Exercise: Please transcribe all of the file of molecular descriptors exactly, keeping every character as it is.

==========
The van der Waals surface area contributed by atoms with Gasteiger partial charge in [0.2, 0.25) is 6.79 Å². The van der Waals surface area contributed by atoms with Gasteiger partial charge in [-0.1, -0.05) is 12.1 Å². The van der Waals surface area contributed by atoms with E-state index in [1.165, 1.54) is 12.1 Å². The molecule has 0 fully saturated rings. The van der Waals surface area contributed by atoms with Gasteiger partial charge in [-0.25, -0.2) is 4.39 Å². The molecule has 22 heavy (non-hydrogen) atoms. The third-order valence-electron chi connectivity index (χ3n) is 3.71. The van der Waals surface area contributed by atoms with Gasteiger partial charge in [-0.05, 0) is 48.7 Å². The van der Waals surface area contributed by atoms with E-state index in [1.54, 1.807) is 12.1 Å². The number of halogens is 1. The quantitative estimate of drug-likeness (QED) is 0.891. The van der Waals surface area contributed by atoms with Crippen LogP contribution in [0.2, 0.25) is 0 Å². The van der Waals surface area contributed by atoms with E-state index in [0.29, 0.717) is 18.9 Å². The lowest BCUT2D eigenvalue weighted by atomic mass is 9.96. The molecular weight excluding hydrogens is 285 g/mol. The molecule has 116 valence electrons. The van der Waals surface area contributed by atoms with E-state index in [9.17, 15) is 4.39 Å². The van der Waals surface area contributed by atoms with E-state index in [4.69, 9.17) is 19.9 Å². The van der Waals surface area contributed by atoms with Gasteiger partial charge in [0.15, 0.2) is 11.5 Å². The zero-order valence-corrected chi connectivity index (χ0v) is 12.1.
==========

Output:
The van der Waals surface area contributed by atoms with Gasteiger partial charge in [0.2, 0.25) is 6.79 Å². The van der Waals surface area contributed by atoms with Gasteiger partial charge in [-0.1, -0.05) is 12.1 Å². The van der Waals surface area contributed by atoms with E-state index in [1.165, 1.54) is 12.1 Å². The molecule has 0 fully saturated rings. The van der Waals surface area contributed by atoms with Gasteiger partial charge in [-0.25, -0.2) is 4.39 Å². The molecule has 22 heavy (non-hydrogen) atoms. The third-order valence-electron chi connectivity index (χ3n) is 3.71. The van der Waals surface area contributed by atoms with Gasteiger partial charge in [-0.05, 0) is 48.7 Å². The van der Waals surface area contributed by atoms with E-state index in [1.54, 1.807) is 12.1 Å². The number of halogens is 1. The quantitative estimate of drug-likeness (QED) is 0.891. The van der Waals surface area contributed by atoms with Crippen LogP contribution in [0.2, 0.25) is 0 Å². The van der Waals surface area contributed by atoms with E-state index in [0.29, 0.717) is 18.9 Å². The lowest BCUT2D eigenvalue weighted by atomic mass is 9.96. The molecular weight excluding hydrogens is 285 g/mol. The molecule has 116 valence electrons. The van der Waals surface area contributed by atoms with E-state index in [9.17, 15) is 4.39 Å². The van der Waals surface area contributed by atoms with E-state index in [4.69, 9.17) is 19.9 Å². The van der Waals surface area contributed by atoms with Gasteiger partial charge in [0.15, 0.2) is 11.5 Å². The zero-order valence-corrected chi connectivity index (χ0v) is 12.1.